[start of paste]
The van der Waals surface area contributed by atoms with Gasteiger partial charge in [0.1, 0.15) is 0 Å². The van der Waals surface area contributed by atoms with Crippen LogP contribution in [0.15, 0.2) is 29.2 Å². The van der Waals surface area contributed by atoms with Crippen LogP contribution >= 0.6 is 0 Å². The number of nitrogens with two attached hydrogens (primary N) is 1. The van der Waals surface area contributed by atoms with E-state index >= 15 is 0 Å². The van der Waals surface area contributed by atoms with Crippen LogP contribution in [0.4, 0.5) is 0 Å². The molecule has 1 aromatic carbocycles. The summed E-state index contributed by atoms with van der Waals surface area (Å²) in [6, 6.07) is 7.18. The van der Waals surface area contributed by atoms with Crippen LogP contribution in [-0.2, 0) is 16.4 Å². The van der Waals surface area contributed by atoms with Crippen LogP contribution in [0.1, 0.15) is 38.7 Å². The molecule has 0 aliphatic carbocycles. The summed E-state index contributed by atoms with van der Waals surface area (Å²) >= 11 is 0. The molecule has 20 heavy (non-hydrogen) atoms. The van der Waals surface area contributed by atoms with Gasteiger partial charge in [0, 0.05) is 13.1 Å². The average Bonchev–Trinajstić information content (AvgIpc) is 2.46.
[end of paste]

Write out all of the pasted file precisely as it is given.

The van der Waals surface area contributed by atoms with Gasteiger partial charge in [0.1, 0.15) is 0 Å². The van der Waals surface area contributed by atoms with Crippen LogP contribution in [0.15, 0.2) is 29.2 Å². The van der Waals surface area contributed by atoms with Crippen LogP contribution >= 0.6 is 0 Å². The number of nitrogens with two attached hydrogens (primary N) is 1. The van der Waals surface area contributed by atoms with E-state index >= 15 is 0 Å². The van der Waals surface area contributed by atoms with Crippen LogP contribution in [0.4, 0.5) is 0 Å². The molecule has 1 aromatic carbocycles. The summed E-state index contributed by atoms with van der Waals surface area (Å²) in [6, 6.07) is 7.18. The van der Waals surface area contributed by atoms with Crippen LogP contribution in [-0.2, 0) is 16.4 Å². The van der Waals surface area contributed by atoms with Crippen LogP contribution in [0.1, 0.15) is 38.7 Å². The molecule has 0 aliphatic carbocycles. The summed E-state index contributed by atoms with van der Waals surface area (Å²) >= 11 is 0. The molecule has 20 heavy (non-hydrogen) atoms. The van der Waals surface area contributed by atoms with Gasteiger partial charge in [0, 0.05) is 13.1 Å². The average Bonchev–Trinajstić information content (AvgIpc) is 2.46.